When people think about owning exotic pets, they often overlook the importance of bringing in the animal for annual health exams – the same as any dog or cat would get each year. Having a general health exam is the first step in preventing any health issues that may come along throughout your pet’s life, and many people do not realize the different problems that exotic pets can develop. Today I will be focusing on rabbits, and some of the separate area veterinarians look at when examining them.
A major health issue that develops in rabbits is with their teeth. Rabbits have what are called aradicular hypsodont teeth, which means that they continuously grow throughout their lives. Because of this, they require an unlimited supply of hay to graze on throughout the day in order to grind down their teeth naturally. When rabbits are fed an improper diet, their teeth can grow to long and can actually cause an abscess to form. They may also require their teeth to be trimmed to the proper length. That is why a good oral exam each year is needed to ensure your rabbit is getting enough ware on all of their teeth.
Rabbits are also prone to obesity if they aren’t fed a well-balanced diet, which is another reason why annual health exams are so important! Your veterinarian can discuss with you the different types of pellets available, and give you a suggested feeding amount based on the breed and lifestyle of your rabbit. Their diets should only be composed of 20% pellets, 2% treats, 8% vegetables and 70% fresh hay with unlimited water.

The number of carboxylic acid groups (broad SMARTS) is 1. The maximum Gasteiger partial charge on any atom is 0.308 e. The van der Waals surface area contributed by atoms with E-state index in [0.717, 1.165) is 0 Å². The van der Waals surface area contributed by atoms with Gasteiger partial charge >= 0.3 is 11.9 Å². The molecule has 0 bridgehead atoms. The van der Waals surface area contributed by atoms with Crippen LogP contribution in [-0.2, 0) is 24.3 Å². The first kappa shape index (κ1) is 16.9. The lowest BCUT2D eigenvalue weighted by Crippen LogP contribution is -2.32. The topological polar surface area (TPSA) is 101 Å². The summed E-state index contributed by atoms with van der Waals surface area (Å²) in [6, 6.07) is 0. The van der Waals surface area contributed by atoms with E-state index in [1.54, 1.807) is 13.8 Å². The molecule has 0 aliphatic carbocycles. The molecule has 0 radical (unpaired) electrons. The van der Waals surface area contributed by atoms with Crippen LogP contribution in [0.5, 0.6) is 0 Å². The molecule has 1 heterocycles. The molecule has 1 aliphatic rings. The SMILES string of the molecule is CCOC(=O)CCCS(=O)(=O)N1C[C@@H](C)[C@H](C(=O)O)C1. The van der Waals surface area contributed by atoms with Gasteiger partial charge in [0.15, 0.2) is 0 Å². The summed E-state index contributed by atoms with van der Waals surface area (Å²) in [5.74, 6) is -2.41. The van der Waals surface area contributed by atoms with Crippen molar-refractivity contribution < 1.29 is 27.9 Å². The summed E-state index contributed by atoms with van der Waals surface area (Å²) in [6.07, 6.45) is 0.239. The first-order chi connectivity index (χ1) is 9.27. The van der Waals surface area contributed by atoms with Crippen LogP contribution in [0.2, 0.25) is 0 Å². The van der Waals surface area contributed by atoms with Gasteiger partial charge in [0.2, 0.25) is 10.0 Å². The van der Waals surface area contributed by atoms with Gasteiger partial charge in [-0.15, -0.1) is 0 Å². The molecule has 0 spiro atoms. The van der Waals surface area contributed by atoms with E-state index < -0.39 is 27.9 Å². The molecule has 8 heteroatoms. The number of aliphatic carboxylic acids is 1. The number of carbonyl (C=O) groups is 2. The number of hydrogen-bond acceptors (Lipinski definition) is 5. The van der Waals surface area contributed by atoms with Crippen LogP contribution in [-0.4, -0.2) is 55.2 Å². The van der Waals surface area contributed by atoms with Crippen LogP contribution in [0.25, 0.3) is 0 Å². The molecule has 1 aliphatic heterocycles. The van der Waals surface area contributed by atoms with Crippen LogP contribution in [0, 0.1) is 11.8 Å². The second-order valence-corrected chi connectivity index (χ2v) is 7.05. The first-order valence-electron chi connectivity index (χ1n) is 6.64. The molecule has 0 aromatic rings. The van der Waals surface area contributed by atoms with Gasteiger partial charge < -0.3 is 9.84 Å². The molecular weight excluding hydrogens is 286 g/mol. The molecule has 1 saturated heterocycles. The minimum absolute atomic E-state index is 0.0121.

When it comes to the big C word, uterine cancer is the most common type seen in all rabbits. Research has shown that 80% of intact female rabbits will develop uterine cancer by the age of 3. The best and only way of preventing this is to spay your rabbit. It can be done as early as four months old, but most veterinarians recommend to wait until at least six months of age where anesthetic risk is greatly reduced. This conversation is something to talk about at your first annual health exam with your bunny.
Another common condition rabbits can develop a head tilt. Although it may look cute, it is usually caused by a painful inner ear infection, which your veterinarian will be able to diagnose at the time of your visit. Some rabbit breeds with lopped ears are more prone to getting ear infections as the ear is pointed downward and it is easier to collect dirt and bacteria without having as much air for it to breath. At your health exam, your veterinarian will look inside your bunny’s ears with an otoscope and make sure everything looks nice and healthy in there.
In conclusion, the above problems are just a few examples of areas a rabbit can develop an illness, and by having them seen by a vet, you not only are getting problems fixed, but you are also preventing other ones from even occurring in the first place. Just because a rabbit may not meow or bark, is not a reason they shouldn’t have a check-up as your cat or dog should! Prevention is always the best medicine.
Written by: Brooklyn McCaie, RVT